The future of AR is Smart Glasses

Almost every major tech company is working on smart eyeglasses – Apple, Snap, Google, Facebook, Microsoft –  and all of them include some form of AR. And while you may immediately roll your eyes about the second coming of Google Glass, the patent leaks and use cases are increasing by the month. 

Imagine consumers walking down a busy pedestrian mall and “seeing” customized ads and messages projected on blank walls that they can only see with their AR glasses. Or shopping in a grocery store, where the products on shelves advertise their own coupons. Or a branded pop-up experience that features an AR game played with a brand mascot, or a live band concert “hologram” on an otherwise empty stage.

Of course, there will also be pushback against this type of AR adoption. Concerns about privacy, utility, and not necessarily wanting ads wherever you look with your smart glasses are valid. Some off-the-shelf algorithms have difficulty sensing BIPOC faces or are prone to misgendering, so it’s critical branded experiences are inoculated from discrimination. And you can bet AR graffiti will be a thing. But that’s probably a few years out. 

Although it may be a couple years before we’re living the world of Keiichi Matsuda’s, “Hyper-Reality,” there is a high likelihood that every brand will need to have an AR playbook sooner than later. Now is the time to plan ahead. “See” what I mean?

6 Steps to Prepare Your Brand for AR’s Immersive Future:

  1. What products or services do you need 3D mapped today (and tomorrow)? Establish a process for capturing, labeling, and ensuring proper usage of 3D assets the same way you capture 2D and video assets in your content library. You’re going to need them.
  2. Have you ensured your AR experiences are inclusive? Some off-the-shelf algorithms have difficulty sensing BIPOC faces or are prone to mis-gendering. Ensure your branded experience is inoculated from discrimination.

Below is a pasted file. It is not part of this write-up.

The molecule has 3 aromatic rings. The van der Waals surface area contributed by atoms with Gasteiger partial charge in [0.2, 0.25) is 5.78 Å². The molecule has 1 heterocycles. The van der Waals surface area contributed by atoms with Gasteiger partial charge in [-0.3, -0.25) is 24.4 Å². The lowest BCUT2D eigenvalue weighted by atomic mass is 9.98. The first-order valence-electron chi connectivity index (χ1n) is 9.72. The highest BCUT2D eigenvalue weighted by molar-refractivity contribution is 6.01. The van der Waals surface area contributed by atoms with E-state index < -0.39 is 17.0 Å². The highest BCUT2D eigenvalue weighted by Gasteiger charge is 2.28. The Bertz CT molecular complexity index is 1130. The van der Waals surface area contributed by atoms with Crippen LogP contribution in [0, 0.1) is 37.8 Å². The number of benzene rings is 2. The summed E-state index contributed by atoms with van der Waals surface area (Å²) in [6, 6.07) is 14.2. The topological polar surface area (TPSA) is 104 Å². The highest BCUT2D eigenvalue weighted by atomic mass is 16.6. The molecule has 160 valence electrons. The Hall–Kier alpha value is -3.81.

3. How can you move beyond branded face filters and raffles? Branded face filters and “What _____ Are You?” raffle experiences have become so commonplace on Instagram and Snapchat that they are ignorable. Level it up for 2021!
  4. What AR ad units should you be testing? Explore Facebook and Google’s AR advertising offers and see how they could fit within your marketing mix. Consider a pilot to weigh performance and ROI.
  5. How can you use social media to highlight AR experiences from your website and app? Brands may find that GIFs and short video demos of AR tools perform better than even static images on social.
  6. When does it make sense to bring AR into your experiential footprint? Point of sale displays, at-shelf, and pop-up branded experiences can all benefit from the immersive nature of AR to give a consumer extra information or a reason to stop and engage.


Reaction GIFs are no longer cool? A.I. has already taken over; Snapchat AR Glasses are here

You are reading Greg’s weekly email about creative, digital, social, and cultural signals worth noting, and sometimes a dumb viral video worth sharing with your friends. Today’s email was written to Greg’s 7-hour “Get to Work” playlist on random. Follow @gregswan on TwitterInstagram, and LinkedIn.


I have bad news, friends. Apparently, reaction GIFs are no longer cool (or maybe were never cool), and I truly love reaction GIFs. It’s going to be hard to quit them..

I asked my 10-year-old, and she said this isn’t a thing. Reaction GIFs are neither cool nor lame. They are ambivalent. So maybe there’s hope for me and my social habits. Time will tell.


There’s a pretty common notion (joke? saying? trope?) about the robots taking over that is so realistic it’s not even a funny or unique Hollywood film plot anymore. Specifically, right this minute artificial intelligence (A.I.) is powering the stock market, traffic flows, manufacturing, shipping, healthcare, and the vacuum in my living room.  But there’s also a problem there, which is human error, bias, and our lack of understanding of the long-term implications to our short-term coding decisions.

In an interview published by The Guardian, Nobel Prize winner Daniel Kahneman shared his expert take on the battle of man and machine quite succinctly, “Clearly AI is going to win [against human intelligence]. It’s not even close… How people are going to adjust to this is a fascinating problem.”

Kahneman’s new book is actually focused on human bias and the impact of noise that impacts our decisions, but I really appreciated his comments about humanity’s widespread inability to grasp the basic idea of exponential growth and understand the future of our decisions as it directly relates to A.I. (and the machines taking over before the masses truly understand what’s happening): “Exponential phenomena are almost impossible for us to grasp. We are very experienced in a more or less linear world. And if things are accelerating, they’re usually accelerating within reason. Exponential change [as with the spread of the virus] is really something else. We’re not equipped for it. It takes a long time to educate intuition.”